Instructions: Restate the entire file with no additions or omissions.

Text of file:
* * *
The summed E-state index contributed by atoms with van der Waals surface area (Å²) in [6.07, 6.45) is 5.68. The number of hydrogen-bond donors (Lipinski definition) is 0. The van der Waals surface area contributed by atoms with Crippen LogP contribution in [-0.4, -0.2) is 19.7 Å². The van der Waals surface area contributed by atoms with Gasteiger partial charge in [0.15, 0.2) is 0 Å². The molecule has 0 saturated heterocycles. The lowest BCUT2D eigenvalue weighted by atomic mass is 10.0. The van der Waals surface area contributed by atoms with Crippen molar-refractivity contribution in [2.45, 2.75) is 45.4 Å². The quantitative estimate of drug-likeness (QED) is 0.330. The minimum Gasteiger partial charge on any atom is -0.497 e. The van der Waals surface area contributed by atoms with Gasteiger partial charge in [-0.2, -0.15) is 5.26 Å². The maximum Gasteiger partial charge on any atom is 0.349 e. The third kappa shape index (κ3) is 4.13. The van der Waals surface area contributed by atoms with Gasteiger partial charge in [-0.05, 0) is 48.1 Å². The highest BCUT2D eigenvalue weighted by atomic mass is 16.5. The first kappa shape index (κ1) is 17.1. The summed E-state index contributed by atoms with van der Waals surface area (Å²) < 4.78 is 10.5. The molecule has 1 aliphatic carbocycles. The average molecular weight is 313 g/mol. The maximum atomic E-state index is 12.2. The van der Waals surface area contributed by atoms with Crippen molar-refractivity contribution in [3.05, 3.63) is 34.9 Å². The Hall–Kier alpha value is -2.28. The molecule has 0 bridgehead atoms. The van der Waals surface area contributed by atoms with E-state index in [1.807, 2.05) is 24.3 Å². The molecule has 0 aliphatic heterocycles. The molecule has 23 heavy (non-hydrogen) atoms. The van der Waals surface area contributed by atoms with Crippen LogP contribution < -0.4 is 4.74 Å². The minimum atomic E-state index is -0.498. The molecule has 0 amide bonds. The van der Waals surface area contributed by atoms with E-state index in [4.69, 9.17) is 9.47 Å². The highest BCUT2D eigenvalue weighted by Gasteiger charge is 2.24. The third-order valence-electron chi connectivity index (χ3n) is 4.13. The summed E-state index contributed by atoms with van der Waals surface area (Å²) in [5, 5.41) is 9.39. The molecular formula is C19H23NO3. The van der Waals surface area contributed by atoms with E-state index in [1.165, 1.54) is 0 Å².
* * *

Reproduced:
The summed E-state index contributed by atoms with van der Waals surface area (Å²) in [6.07, 6.45) is 5.68. The number of hydrogen-bond donors (Lipinski definition) is 0. The van der Waals surface area contributed by atoms with Crippen LogP contribution in [-0.4, -0.2) is 19.7 Å². The van der Waals surface area contributed by atoms with Gasteiger partial charge in [0.15, 0.2) is 0 Å². The molecule has 0 saturated heterocycles. The lowest BCUT2D eigenvalue weighted by atomic mass is 10.0. The van der Waals surface area contributed by atoms with Crippen molar-refractivity contribution in [2.45, 2.75) is 45.4 Å². The quantitative estimate of drug-likeness (QED) is 0.330. The minimum Gasteiger partial charge on any atom is -0.497 e. The van der Waals surface area contributed by atoms with Gasteiger partial charge in [-0.2, -0.15) is 5.26 Å². The maximum Gasteiger partial charge on any atom is 0.349 e. The third kappa shape index (κ3) is 4.13. The van der Waals surface area contributed by atoms with Gasteiger partial charge in [-0.05, 0) is 48.1 Å². The highest BCUT2D eigenvalue weighted by atomic mass is 16.5. The first kappa shape index (κ1) is 17.1. The summed E-state index contributed by atoms with van der Waals surface area (Å²) < 4.78 is 10.5. The molecule has 1 aliphatic carbocycles. The average molecular weight is 313 g/mol. The maximum atomic E-state index is 12.2. The van der Waals surface area contributed by atoms with Crippen molar-refractivity contribution in [3.05, 3.63) is 34.9 Å². The Hall–Kier alpha value is -2.28. The molecule has 0 bridgehead atoms. The van der Waals surface area contributed by atoms with E-state index in [1.807, 2.05) is 24.3 Å². The molecule has 0 aliphatic heterocycles. The molecule has 23 heavy (non-hydrogen) atoms. The van der Waals surface area contributed by atoms with Crippen LogP contribution < -0.4 is 4.74 Å². The minimum atomic E-state index is -0.498. The molecule has 0 amide bonds. The van der Waals surface area contributed by atoms with E-state index in [4.69, 9.17) is 9.47 Å². The highest BCUT2D eigenvalue weighted by Gasteiger charge is 2.24. The third-order valence-electron chi connectivity index (χ3n) is 4.13. The summed E-state index contributed by atoms with van der Waals surface area (Å²) in [5, 5.41) is 9.39. The molecular formula is C19H23NO3. The van der Waals surface area contributed by atoms with E-state index in [1.165, 1.54) is 0 Å².